Looking rather compact here without its throttle body, fuel rail, or injectors, the standard Kenne Bell Two-Valve supercharger assembly has been on-sale for years and will continue as KB’s street blower for ’96-’04 Mustang GTs.
There’s no missing the massive Mammoth inlet and matching throttle body on the Two-Valve Mammoth blower assembly. What is more subtle is the 2.8-liter supercharger is slightly longer than the 2.1 on the standard kit. This is exactly how the Two-Valve Mammoth kit comes out of the box.
Viewed from the rear, the Kenne Bell Two-Valve blower assemblies—Mammoth at left, standard at right—show a few tell-tale differences. Obviously the Mammoth inlet is overpoweringly large, but the intake manifold is slightly different in the way it packages the two water nipples. If nothing else, this precludes swapping a Mammoth blower and inlet onto an existing standard intake manifold.
Mammoth Two-Valve kits come with a six-rib blower drive as stock, with an eight-rib kit optional for those operating in the 20 pounds and higher range. The two AN fittings at left denote this is a Liquid Cooled supercharger, and thus a 2.8-liter. The Liquid Cooling keeps temperatures more even from one end of the rotors to the other, something worth thinking about at high boost outputs, but not a factor in street driving.
Like all Kenne Bell twin-screws, the Two-Valve Mammoth blower is fitted with a large bypass valve and plumbing to aid part- and closed-throttle operation. Unlike centrifugal blowers that typically blow-through the throttle body, the bypass does not need to vent excess boost to the atmosphere and is thus silent.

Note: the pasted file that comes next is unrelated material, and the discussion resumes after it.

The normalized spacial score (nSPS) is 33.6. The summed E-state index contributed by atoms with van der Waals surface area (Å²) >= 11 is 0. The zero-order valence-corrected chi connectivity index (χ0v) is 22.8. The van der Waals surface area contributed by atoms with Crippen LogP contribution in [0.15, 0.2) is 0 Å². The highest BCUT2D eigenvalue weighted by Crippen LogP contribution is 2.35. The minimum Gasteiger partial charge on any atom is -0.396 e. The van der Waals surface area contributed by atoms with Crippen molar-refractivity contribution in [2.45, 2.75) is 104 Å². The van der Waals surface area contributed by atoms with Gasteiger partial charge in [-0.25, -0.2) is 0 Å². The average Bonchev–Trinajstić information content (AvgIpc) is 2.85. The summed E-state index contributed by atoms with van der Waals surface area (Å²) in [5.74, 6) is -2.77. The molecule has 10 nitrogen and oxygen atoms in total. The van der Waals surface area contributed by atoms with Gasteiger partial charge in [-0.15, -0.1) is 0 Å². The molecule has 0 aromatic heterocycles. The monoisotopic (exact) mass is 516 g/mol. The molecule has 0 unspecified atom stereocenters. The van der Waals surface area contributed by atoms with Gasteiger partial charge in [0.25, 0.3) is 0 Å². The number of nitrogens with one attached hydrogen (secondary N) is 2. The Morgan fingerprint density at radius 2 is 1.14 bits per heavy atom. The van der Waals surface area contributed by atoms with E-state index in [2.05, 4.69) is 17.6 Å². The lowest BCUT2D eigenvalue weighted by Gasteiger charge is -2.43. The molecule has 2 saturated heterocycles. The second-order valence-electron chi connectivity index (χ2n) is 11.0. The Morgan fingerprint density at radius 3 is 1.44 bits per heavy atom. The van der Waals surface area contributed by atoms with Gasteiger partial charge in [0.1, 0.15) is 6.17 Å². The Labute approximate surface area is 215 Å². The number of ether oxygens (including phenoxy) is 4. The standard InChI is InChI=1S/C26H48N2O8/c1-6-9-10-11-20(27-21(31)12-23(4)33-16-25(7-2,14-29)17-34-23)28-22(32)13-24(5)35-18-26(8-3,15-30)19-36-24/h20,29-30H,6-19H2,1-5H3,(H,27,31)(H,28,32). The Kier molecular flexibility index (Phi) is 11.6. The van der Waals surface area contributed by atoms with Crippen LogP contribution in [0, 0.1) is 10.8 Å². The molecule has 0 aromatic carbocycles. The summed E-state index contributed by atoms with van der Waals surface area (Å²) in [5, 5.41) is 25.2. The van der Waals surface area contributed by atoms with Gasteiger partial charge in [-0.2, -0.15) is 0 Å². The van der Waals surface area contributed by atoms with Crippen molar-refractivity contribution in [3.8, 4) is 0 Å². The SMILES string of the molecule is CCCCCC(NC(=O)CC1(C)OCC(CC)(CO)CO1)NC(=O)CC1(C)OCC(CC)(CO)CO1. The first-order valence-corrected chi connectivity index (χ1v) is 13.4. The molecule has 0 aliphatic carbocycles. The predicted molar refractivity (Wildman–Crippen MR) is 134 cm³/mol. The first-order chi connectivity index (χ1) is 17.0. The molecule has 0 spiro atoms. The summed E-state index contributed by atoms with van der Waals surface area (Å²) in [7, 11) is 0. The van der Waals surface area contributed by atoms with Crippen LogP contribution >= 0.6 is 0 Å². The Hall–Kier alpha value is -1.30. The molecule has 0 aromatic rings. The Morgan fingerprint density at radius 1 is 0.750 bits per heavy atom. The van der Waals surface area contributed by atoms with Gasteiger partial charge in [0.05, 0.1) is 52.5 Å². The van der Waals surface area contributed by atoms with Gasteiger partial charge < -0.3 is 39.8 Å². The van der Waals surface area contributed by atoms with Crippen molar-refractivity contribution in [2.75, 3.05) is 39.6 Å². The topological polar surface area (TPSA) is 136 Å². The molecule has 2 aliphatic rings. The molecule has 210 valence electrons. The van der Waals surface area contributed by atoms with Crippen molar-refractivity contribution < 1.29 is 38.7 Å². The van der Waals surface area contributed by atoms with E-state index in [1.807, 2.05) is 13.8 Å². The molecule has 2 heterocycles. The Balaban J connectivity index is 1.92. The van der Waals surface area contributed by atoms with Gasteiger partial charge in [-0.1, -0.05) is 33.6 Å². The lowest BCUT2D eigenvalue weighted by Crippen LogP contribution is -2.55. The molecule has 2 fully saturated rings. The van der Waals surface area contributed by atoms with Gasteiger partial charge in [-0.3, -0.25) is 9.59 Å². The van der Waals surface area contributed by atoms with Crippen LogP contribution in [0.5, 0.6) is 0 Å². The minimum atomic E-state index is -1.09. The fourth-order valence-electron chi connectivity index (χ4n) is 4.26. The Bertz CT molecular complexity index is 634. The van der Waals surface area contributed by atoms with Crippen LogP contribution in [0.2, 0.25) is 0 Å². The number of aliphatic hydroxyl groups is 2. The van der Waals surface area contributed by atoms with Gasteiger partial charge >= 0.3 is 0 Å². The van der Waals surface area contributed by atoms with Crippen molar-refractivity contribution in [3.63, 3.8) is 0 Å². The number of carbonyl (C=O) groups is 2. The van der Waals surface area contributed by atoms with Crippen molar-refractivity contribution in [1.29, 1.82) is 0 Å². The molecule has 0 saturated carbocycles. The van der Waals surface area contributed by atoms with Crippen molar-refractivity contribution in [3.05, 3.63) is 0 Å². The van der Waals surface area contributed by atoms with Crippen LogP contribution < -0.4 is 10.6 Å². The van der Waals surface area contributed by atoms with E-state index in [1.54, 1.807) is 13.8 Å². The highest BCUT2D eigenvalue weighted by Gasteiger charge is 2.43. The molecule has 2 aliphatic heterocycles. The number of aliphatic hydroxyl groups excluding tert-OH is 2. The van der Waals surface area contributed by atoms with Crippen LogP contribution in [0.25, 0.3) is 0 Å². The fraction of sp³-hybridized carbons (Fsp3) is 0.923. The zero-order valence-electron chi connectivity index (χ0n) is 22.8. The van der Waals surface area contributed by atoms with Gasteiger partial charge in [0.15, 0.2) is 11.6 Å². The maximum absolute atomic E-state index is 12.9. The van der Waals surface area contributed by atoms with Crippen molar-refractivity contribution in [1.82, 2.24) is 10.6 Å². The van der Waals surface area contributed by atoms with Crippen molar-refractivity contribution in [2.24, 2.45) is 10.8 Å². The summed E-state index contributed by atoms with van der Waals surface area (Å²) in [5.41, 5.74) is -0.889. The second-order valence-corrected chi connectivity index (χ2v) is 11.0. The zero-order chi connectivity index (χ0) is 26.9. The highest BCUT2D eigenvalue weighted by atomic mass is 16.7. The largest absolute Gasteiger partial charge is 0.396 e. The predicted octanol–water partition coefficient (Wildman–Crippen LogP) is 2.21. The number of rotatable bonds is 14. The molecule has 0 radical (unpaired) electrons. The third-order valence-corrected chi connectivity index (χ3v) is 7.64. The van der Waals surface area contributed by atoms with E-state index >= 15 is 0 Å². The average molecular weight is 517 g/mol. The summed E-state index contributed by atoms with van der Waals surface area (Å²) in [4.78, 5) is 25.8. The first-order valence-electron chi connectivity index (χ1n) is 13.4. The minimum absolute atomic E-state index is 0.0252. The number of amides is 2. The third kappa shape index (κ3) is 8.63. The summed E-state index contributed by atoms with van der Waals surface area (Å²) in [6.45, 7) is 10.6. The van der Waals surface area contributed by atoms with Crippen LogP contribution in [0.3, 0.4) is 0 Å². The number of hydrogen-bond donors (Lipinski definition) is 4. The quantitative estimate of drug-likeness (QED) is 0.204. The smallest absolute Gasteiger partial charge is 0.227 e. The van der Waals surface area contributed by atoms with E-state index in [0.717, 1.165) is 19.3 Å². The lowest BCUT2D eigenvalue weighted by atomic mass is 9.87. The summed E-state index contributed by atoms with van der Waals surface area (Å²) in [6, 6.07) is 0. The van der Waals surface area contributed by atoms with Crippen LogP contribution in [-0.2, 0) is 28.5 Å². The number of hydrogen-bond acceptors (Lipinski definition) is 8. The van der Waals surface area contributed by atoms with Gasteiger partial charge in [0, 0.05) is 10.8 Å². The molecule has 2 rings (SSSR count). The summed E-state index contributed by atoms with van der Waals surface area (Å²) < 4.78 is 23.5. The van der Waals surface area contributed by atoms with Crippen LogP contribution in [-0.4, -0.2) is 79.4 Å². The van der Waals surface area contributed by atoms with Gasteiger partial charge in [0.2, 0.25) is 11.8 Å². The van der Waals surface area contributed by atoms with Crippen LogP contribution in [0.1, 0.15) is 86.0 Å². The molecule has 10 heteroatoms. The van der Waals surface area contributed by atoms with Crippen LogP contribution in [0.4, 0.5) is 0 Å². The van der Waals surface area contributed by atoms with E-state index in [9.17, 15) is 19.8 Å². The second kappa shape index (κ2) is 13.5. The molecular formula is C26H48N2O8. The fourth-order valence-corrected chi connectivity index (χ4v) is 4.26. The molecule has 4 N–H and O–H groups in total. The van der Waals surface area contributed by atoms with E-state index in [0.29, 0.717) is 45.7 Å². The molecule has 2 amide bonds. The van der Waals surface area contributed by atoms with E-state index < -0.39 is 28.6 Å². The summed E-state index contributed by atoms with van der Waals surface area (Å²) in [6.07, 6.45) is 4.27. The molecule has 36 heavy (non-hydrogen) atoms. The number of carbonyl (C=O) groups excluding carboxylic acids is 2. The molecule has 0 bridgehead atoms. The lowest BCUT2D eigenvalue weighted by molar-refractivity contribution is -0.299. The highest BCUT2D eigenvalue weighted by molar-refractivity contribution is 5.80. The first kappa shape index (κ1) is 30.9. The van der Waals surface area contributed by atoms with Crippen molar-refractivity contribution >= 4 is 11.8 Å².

Kenne Bell supplies the Two-Valve Mammoth kits with a set of their aluminum fuel rails. Like all the rails on the market the KB rails are many times larger than necessary and will never pose a fuel restriction. Injectors are not supplied as KB figures Two-Valve engines at this power level have already been thoroughly hot-rodded and will likely need custom fuel injector sizing anyway.
A close-up of the rear of the Two-Valve Mammoth assembly shows the layout of the various hose fittings and fuel crossover hose. This area is rather difficult to reach once the blower and inlet are installed, but the good news is there is nothing to service back here, so cramped access shouldn’t matter.